There is a divide in the importance placed on the office environment among different levels of the UK workforce, with new research suggesting C-Suite executives do not fully appreciate the factors that keep employees happiest at work and the impact that the office environment has on their employees’ productivity and wellbeing. According to the new research by Peldon Rose and are happier and work most productive in the office, 88 percent  of middle management and 84 percent of junior employees say they always or sometimes enjoy coming to work every day compared to 76 percent of C-Suite executives. In addition, junior and middle management employees are more inclined to work in the office, with 62 percent and 63 percent, respectively, saying they prefer to work in the office over at home (29 percent, 30 percent) compared to C-Suite who prefer to work at home (40 percent) rather than the office (24 percent). As a result, just a quarter of junior employees believe their office has a culture that allows them to work flexibly compared to nearly half of C-Suite.

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Working conditions and office design shown to impact on employee performance

Working conditions and office design shown to impact on employee performance

Link made between impact of workplace conditions and office design on performance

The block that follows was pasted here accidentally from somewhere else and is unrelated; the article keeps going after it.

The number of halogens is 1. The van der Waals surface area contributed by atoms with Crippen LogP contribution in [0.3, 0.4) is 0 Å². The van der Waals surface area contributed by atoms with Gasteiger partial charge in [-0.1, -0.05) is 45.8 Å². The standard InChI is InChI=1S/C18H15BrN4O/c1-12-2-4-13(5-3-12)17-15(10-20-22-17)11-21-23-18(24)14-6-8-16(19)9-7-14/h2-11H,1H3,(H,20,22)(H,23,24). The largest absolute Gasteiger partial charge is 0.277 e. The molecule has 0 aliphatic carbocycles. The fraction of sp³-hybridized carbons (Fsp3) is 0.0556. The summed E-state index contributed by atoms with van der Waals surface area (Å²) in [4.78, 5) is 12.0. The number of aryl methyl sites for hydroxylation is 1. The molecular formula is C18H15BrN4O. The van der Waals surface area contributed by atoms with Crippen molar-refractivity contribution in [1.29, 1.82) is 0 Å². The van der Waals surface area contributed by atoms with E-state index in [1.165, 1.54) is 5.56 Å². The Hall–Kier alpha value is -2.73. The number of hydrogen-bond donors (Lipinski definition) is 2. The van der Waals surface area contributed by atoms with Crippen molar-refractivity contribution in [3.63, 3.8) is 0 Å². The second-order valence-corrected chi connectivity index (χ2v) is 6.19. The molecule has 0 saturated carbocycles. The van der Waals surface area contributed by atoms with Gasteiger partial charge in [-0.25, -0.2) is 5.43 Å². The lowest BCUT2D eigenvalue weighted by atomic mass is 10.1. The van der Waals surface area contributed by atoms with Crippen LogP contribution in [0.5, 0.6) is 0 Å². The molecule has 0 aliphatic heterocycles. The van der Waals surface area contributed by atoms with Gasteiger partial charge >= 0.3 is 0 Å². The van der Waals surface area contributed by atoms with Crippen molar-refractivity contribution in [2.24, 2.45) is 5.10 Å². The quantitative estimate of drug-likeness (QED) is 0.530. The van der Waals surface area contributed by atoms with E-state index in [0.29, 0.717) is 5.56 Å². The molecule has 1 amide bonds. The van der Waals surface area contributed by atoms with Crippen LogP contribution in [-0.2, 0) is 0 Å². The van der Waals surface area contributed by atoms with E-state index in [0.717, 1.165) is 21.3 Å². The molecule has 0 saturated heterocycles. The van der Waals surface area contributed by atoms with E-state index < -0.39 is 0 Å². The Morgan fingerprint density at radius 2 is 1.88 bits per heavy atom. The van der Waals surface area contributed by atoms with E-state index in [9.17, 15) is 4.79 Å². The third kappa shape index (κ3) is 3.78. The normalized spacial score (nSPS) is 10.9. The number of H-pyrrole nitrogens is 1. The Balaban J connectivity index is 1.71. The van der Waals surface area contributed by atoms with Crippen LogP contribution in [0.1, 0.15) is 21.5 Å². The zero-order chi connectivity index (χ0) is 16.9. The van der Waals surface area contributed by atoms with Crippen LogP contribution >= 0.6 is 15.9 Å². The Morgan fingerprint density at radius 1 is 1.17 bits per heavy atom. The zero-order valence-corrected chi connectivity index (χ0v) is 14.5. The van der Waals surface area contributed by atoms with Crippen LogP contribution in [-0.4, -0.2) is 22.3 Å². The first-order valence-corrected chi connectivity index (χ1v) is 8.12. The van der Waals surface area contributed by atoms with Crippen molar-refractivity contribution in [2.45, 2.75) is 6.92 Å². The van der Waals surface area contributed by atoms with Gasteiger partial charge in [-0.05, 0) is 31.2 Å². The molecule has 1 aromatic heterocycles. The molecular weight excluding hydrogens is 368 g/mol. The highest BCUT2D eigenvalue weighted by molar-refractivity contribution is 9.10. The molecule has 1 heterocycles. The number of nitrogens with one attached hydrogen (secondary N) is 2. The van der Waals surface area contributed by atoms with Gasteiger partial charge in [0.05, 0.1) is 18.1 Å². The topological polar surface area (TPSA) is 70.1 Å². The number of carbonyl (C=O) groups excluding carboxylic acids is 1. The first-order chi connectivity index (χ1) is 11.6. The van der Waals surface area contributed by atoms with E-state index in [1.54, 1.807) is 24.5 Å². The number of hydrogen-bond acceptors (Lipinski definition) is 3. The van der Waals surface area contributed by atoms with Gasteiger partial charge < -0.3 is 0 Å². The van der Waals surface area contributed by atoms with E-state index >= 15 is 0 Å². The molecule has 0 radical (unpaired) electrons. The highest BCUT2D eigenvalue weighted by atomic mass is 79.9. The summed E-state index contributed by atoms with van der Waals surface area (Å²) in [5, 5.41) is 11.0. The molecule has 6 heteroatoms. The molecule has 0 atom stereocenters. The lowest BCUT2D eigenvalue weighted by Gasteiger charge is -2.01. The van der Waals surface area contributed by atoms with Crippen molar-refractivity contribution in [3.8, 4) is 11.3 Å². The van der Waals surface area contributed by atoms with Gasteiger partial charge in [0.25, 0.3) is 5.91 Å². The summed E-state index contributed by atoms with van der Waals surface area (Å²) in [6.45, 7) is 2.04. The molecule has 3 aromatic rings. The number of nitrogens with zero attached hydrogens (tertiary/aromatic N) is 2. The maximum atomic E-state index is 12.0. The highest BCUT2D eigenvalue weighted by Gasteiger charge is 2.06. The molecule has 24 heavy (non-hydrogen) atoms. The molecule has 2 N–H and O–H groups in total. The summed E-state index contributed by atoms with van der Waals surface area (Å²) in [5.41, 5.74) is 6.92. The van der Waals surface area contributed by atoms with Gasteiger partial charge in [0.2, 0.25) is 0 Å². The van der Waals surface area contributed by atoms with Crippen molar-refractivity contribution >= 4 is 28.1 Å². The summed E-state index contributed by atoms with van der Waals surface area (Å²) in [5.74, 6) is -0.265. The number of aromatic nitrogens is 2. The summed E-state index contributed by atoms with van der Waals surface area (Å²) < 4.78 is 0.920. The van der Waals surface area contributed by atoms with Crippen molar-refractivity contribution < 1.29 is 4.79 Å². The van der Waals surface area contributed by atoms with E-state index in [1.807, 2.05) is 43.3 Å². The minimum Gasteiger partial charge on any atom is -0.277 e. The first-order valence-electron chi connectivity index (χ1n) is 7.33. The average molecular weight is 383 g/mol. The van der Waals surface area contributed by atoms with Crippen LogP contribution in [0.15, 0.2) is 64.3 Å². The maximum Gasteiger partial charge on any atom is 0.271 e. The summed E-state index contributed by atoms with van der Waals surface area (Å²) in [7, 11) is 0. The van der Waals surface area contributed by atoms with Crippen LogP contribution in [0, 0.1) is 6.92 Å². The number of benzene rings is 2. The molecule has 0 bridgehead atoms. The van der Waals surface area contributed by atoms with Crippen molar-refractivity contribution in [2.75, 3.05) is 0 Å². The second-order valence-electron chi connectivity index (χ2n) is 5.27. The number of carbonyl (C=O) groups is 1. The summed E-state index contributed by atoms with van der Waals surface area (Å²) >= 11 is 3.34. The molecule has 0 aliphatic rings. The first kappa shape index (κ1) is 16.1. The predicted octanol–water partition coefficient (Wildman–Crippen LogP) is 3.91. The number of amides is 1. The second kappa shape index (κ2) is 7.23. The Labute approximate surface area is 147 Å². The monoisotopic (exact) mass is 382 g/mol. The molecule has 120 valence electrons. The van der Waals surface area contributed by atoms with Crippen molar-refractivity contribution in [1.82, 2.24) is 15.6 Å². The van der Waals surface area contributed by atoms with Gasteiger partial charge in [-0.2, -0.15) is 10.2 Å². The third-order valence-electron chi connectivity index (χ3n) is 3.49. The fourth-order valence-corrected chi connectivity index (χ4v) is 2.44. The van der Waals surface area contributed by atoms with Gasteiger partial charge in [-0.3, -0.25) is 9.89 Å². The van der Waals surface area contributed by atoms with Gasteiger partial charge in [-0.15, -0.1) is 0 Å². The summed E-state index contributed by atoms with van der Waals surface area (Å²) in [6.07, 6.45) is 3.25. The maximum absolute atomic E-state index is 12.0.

New evidence of a strong correlation between productivity, creativity and even profitability with employee working conditions, such as: light, air, noise, health, culture, design, movement and the quality of furniture have been established in a new report. The syndicated research project, Wellness Together, carried out by Sapio Research, of 1000 UK based office workers and 50 Facilities Management experts, suggests a strong link between people feeling catered and cared for by their workplace/employers and how this impacts business performance. Wellness at work is a dominant theme in any discussion about the workplace. But this is not just a discussion about happiness, it is about creating cultures and environments that are conducive to commercial success. The study identifies that in order to achieve true ‘Wellness’ attention to every single component that can impact mental and physical health needs to be considered, from building structures and company cultures through to the physical furniture and fittings that employees require to work efficiently and effectively.